First, Gov. Rick Scott scared the bejesus out of seniors with an online ad claiming that Medicare rate cuts would lead them to lose access to their doctors, hospitals and preventive care.
Then, the Florida Democratic Party fired back at Scott, issuing a press release that called Scott “the ultimate Medicare thief.”
The Democrats were referring to Scott’s prior tenure as CEO of Columbia/HCA about a decade ago, when the hospital company was fined $1.7 billion for Medicare fraud.
“Rick Scott is saying Democrats are committing Medicare robbery, when in fact he’s the ultimate Medicare thief. He lost the right to accuse Democrats of raiding Medicare when he oversaw the largest Medicare fraud in the nation’s history. Rick Scott’s company stole money that should have gone to healthcare for seniors,” said Florida Democratic Party spokesman Joshua Karp in the Feb. 25 press release.
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Separately, we have fact-checked Scott’s claim “we are seeing dramatic rate cuts” to Medicare that will affect people’s choice of doctor, hospital and preventive care. We concluded that Scott had failed to say that the rate cut only applies to Medicare Advantage, and thus only affects a fraction of all Medicare beneficiaries. Also, it could be several months before we know the actual impact of the cut, which could vary county by county. We rated Scott’s claim Mostly False.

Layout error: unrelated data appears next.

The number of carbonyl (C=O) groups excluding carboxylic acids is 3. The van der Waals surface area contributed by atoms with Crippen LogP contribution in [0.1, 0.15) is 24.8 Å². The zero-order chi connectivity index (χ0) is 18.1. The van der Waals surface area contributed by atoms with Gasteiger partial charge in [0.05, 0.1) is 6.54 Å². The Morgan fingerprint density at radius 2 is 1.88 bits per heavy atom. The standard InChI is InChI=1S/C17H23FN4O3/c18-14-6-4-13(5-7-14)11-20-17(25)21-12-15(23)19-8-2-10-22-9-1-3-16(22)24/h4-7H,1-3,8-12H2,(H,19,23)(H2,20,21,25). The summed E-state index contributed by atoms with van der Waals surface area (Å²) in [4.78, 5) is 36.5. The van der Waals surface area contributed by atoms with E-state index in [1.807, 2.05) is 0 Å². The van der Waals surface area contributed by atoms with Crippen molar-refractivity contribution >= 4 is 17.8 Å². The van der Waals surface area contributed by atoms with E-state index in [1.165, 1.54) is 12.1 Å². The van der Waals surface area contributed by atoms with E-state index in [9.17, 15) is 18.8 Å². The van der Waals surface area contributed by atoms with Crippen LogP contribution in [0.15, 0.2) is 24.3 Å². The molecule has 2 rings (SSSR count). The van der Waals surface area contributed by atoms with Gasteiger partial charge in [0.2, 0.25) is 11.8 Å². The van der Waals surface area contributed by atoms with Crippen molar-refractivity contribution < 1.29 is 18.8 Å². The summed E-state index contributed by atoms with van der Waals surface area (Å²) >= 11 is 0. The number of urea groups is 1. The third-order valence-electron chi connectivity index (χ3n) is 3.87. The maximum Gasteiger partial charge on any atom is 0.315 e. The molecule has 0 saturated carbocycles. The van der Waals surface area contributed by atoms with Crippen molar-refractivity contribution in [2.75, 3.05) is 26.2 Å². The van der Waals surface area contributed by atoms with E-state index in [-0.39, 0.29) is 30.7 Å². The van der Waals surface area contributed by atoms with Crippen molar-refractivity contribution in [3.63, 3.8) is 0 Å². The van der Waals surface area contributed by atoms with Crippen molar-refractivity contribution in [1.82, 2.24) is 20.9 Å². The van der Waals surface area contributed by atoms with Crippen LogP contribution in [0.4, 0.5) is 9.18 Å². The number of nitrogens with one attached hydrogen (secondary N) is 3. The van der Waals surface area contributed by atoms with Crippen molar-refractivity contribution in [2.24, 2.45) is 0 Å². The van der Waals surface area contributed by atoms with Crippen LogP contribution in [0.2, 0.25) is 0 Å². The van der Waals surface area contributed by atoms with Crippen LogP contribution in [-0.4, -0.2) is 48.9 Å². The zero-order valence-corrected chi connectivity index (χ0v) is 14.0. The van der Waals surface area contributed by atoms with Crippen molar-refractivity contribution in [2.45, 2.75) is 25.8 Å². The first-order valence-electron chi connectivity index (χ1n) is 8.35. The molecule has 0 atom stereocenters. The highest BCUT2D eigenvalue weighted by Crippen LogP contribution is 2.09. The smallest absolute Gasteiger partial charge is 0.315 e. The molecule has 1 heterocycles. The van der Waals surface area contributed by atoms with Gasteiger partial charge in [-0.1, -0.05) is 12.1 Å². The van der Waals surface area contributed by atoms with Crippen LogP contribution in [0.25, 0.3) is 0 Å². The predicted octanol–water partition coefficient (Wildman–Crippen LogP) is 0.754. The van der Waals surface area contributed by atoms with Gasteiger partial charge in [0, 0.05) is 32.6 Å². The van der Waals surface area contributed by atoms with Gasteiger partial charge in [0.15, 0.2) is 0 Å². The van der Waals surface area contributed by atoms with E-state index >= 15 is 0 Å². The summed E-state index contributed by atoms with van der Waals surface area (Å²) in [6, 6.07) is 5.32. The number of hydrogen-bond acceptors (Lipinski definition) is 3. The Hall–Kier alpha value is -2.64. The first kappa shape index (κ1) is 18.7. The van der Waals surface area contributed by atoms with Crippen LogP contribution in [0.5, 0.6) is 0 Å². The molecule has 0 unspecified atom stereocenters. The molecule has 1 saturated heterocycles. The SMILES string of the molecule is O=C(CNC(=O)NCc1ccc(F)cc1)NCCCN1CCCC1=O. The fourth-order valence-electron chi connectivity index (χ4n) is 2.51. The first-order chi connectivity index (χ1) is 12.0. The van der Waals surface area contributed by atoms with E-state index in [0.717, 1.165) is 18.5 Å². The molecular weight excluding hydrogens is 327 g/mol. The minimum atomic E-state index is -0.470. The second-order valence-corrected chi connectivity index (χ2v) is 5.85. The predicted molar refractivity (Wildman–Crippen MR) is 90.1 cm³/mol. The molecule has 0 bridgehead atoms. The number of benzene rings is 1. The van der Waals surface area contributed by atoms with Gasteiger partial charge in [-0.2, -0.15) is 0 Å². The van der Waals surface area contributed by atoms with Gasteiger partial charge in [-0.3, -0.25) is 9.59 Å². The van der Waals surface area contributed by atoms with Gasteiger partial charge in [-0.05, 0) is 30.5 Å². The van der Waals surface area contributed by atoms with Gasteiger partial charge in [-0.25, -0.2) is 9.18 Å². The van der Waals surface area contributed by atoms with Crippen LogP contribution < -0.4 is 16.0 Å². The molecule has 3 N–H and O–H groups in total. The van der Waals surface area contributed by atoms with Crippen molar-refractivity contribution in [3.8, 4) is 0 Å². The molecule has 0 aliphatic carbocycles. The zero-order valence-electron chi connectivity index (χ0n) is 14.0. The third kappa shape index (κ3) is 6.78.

Here, we’ll fact-check the Democratic counter-attack that Scott “oversaw the largest Medicare fraud in the nation’s history.”
Scott at Columbia/HCA
Scott started what was first Columbia in 1987, purchasing two El Paso, Texas, hospitals. Over the next decade he would add hundreds of hospitals, surgery centers and home health locations. In 1994, Scott’s Columbia purchased Tennessee-headquartered HCA and its 100 hospitals, and merged the companies.